Billed as “the world’s smallest art gallery,” Tacoma’s Tollbooth Gallery is a bright gem lighting up the streets of Tacoma. Originally a TV-Tacoma information kiosk located near the corner of South 11th Street and Broadway downtown (outside the Woolworth Building), Tollbooth Gallery was born in 2003 when Jared Pappas-Kelley and Michael Lent, working under the aegis of the nonprofit arts organization ArtRod (descended from Allied Arts and Artists Exchange), began to exhibit an ambitious eight shows a year.
The little kiosk is fitted with a wide, metal root and is coated with a self-healing rubber polymer that gives it a surface that stands up to the wear and tear of its urban setting. A video monitor is housed behind a sturdy door of unbreakable glass and a metal speaker is set in a recess beneath the monitor. The whole structure stands 10 feet in height. For 24 hours a day, seven days a week, Tollbooth’s monitor plays a looped video composition by its current artist or arts organization. Passersby who encounter the exhibit midway through its play can stay for the end and then continue to watch from the beginning.
The backside of Tollbooth is meant to serve as a surface for paper, wheat-pasted art related to the video installation.
Pappas-Kelley and Lent intended for Tollbooth to be a means by which experimental art could be flushed out of the traditional museum setting and taken to the street to be encountered by citizens in the urban environment.
In addition to Tollbooth Gallery, ArtRod ran the Critical Line gallery space on St. Helens Avenue, put out the quarterly arts publication “Toby Room,” kept up a Northwest Artists’ Registry and facilitated a film series called “Don’t Bite the Pavement.” When the organization sputtered to a halt in 2007, however, Pappas-Kelley departed the area and Lent is currently in England pursuing a graduate degree in the arts.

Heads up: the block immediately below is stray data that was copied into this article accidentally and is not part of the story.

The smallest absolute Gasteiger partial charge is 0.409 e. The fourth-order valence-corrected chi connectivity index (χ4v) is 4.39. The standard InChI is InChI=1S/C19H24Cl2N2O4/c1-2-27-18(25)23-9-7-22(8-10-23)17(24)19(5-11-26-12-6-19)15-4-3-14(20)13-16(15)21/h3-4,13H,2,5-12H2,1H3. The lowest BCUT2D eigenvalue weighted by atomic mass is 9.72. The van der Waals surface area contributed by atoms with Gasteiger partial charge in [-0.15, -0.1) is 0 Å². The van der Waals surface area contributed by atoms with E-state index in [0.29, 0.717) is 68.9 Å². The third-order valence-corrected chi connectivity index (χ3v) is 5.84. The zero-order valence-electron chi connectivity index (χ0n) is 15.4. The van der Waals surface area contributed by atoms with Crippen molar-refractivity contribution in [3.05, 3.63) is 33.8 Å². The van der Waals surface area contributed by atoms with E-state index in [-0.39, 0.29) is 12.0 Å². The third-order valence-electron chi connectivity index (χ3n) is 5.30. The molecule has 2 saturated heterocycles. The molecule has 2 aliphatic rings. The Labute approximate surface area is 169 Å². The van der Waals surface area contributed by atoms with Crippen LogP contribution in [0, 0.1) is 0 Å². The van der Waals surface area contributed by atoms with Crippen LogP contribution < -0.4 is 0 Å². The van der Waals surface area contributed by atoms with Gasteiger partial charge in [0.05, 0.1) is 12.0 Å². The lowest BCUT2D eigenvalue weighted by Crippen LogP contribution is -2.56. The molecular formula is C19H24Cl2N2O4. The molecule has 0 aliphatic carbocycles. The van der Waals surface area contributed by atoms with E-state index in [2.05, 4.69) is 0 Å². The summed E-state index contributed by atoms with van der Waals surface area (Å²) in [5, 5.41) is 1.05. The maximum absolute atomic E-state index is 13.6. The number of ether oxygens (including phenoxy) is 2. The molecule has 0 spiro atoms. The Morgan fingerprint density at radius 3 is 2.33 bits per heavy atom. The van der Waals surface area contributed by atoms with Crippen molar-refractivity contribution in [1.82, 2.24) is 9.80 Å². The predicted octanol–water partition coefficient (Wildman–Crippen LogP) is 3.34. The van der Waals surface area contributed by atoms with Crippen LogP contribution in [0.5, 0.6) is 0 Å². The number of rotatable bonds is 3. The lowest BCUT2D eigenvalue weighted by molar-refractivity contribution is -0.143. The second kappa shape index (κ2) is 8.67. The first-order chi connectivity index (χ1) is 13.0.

Of all that ArtRod accomplished in its time, Tollbooth is the only artifact that remains. In 2007 the orphaned Tollbooth was taken into the care of Tacoma Contemporary (TaCo), another arts nonprofit that is responsible for the art installations in the Woolworth Windows – a natural fit since Tollbooth is right outside the Woolworth Building.
Between Tollbooth and the Woolworth Windows, TaCo maintains the corner of 11th and Broadway a magical realm of experimental art, a place that straddles the divide between gallery space and public art. Rotating shows by artists are encountered on the street level at any time of the day or night.
In its time, Tollbooth Gallery has served as a venue by which a great many local, national and international artists have been able to expose their work to the people of Tacoma. Examples include Pappas-Kelley’s “Some Say She Lost Her Head,” Denise Smith’s “Seadrift, Texas,” and “Exquisite Corpse” by students from Tacoma School of the Arts.
The current show is a short video composition called “70.9%” (referring to the percentage of the earth’s surface that is covered by water). Put out by local group Mad Hat Productions, “70.9%” features a sequence of close-ups of water surfaces set to haunting music of an electronic keyboard. There is the flowing water of a stream, several undulating surfaces with lighting effects that make liquid patterns that dazzle the eye. One bewitching sequence is of water spilling over an edge – a fountain or small waterfall – lit with metallic reds, whites and blues.
Now going into its eighth year of continual use, Tollbooth Gallery stands like a faithful, robotic megalith dutifully projecting its looped videos and sound effects out onto the streets of Tacoma. TaCo did the city a good turn in keeping Tollbooth Gallery alive and well. Live long and prosper Tollbooth Gallery!